On South Sudan's first anniversary, bishops find progress and suffering

By Makena Clawson

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In preparation for the first anniversary of South Sudan’s independence, the country’s Catholic and Episcopal bishops have issued a message to the citizens recognizing the progress as well as obvious sufferings in the new nation.
 
Catholic Archbishop Paulino Lukudu Loro of Juba and Episcopal Archbishop Daniel Deng Bul of Sudan, began their joint pastoral letter by celebrating the accomplishments of the young nation.
 
In the past year the country has built roads, established embassies, and even produced a transitional Constitution. The bishops also recognized the end of internal tensions in the Jonglei State, saying that the nation “can be proud of all of this.”
 
Despite the nation’s accomplishments, however, the bishops said it is impossible to ignore the corruption among officials, ethnic discontent, and most notably, the hostility between South Sudan and Sudan.
 
“Relations between the governments of Sudan and South Sudan have deteriorated to unacceptable levels,” the bishops stated. They implored the governments to “implement a meaningful cease-fire and withdrawal of forces form the border region,” and to reject war as an option.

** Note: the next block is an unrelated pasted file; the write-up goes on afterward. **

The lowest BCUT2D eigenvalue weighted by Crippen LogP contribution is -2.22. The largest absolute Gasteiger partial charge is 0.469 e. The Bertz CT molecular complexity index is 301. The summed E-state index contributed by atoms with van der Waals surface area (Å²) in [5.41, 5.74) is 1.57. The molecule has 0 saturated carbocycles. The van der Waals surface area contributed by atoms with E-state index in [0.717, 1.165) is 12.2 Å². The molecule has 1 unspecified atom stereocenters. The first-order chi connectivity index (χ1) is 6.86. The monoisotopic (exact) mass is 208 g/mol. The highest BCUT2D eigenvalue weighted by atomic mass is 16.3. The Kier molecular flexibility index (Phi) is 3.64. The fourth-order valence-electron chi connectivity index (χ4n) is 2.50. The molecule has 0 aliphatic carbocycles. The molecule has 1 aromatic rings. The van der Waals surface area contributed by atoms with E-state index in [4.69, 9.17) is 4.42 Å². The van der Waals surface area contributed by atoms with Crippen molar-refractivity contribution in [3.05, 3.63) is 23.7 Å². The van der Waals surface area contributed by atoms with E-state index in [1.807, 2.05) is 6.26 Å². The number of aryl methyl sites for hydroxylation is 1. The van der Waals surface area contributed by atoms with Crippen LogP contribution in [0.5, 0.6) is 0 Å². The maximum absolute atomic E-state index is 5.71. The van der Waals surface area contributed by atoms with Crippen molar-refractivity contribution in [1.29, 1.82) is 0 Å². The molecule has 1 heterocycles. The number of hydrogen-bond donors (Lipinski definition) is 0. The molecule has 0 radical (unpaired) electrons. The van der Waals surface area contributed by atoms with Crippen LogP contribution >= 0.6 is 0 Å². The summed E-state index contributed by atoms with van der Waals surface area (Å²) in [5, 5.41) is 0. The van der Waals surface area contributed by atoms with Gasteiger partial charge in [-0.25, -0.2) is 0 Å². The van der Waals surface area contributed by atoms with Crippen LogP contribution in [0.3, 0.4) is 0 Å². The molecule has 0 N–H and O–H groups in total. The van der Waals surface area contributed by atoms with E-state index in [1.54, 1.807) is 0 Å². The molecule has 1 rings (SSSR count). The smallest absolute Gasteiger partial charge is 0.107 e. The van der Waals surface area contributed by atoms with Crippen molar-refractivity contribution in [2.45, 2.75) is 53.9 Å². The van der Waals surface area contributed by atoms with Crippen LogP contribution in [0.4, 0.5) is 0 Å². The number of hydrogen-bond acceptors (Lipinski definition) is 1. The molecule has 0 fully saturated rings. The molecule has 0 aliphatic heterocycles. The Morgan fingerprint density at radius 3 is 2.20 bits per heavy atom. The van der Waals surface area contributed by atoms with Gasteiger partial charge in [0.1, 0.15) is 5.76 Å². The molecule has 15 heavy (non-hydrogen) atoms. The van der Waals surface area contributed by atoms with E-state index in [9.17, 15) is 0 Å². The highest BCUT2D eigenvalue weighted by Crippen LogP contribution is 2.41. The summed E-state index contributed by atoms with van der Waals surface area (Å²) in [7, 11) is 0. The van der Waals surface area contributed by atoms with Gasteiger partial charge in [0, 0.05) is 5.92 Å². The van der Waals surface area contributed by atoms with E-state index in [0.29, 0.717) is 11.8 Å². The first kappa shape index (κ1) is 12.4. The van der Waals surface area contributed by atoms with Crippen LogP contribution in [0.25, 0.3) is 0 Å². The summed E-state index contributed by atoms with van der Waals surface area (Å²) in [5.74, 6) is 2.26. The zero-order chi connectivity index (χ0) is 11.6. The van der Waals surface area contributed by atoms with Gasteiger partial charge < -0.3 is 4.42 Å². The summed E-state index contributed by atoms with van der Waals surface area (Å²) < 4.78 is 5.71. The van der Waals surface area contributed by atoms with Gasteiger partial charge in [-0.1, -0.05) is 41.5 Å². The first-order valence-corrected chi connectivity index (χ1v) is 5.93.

They proposed that the two nations should end their dispute over oil rights and borders by following the “international norms for the transshipment of oil” and an agreement upon the original border boundary of 1956.
 
The bishops stressed the need for compromise because of inherent human dignity. The dignity of the South Sudanese is under attack, due to civilians being expelled from Sudan and abducted by armed groups. But the bishops warned the South Sudanese not to fight back.
 
“We urge our brothers and sisters not to take up arms against fellow citizens but to join the democratization of their countries.” The bishops stand with the Church and commit to the “time tested belief in non-violence as a means to resolve conflicts.”
 
The bishops remain hopeful for their dream “of two nations which are democratic and free, where people of all religions all ethnic groups, all cultures and all languages enjoy equal human rights based on citizenship,” despite the current conflicts.
 
They finished their letter by calling for increased prayers for peace and by quoting Micah 6:8, telling the people to “act justly, and to love mercy, and to walk humbly with your God.”

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